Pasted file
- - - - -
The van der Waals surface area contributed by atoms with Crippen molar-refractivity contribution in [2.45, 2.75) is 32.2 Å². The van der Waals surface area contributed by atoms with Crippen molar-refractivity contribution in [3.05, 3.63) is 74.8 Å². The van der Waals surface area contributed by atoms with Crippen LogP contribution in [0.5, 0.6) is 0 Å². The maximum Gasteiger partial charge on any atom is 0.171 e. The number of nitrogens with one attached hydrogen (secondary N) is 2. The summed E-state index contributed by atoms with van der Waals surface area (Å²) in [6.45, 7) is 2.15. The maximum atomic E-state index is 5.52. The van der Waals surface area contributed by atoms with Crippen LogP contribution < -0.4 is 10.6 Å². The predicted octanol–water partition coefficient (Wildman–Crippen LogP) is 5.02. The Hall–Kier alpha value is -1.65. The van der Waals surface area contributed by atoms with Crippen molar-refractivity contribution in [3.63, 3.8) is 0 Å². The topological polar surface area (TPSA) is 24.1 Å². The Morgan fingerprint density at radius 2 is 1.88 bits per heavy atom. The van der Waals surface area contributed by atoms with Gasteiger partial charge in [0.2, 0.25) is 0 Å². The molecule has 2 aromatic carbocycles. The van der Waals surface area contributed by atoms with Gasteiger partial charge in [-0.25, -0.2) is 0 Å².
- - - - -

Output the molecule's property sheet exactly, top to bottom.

The van der Waals surface area contributed by atoms with Crippen molar-refractivity contribution in [2.45, 2.75) is 32.2 Å². The van der Waals surface area contributed by atoms with Crippen molar-refractivity contribution in [3.05, 3.63) is 74.8 Å². The van der Waals surface area contributed by atoms with Crippen LogP contribution in [0.5, 0.6) is 0 Å². The maximum Gasteiger partial charge on any atom is 0.171 e. The number of nitrogens with one attached hydrogen (secondary N) is 2. The summed E-state index contributed by atoms with van der Waals surface area (Å²) in [6.45, 7) is 2.15. The maximum atomic E-state index is 5.52. The van der Waals surface area contributed by atoms with Crippen LogP contribution < -0.4 is 10.6 Å². The predicted octanol–water partition coefficient (Wildman–Crippen LogP) is 5.02. The Hall–Kier alpha value is -1.65. The van der Waals surface area contributed by atoms with Crippen molar-refractivity contribution in [3.63, 3.8) is 0 Å². The topological polar surface area (TPSA) is 24.1 Å². The Morgan fingerprint density at radius 2 is 1.88 bits per heavy atom. The van der Waals surface area contributed by atoms with Gasteiger partial charge in [0.2, 0.25) is 0 Å². The molecule has 2 aromatic carbocycles. The van der Waals surface area contributed by atoms with Gasteiger partial charge in [-0.25, -0.2) is 0 Å².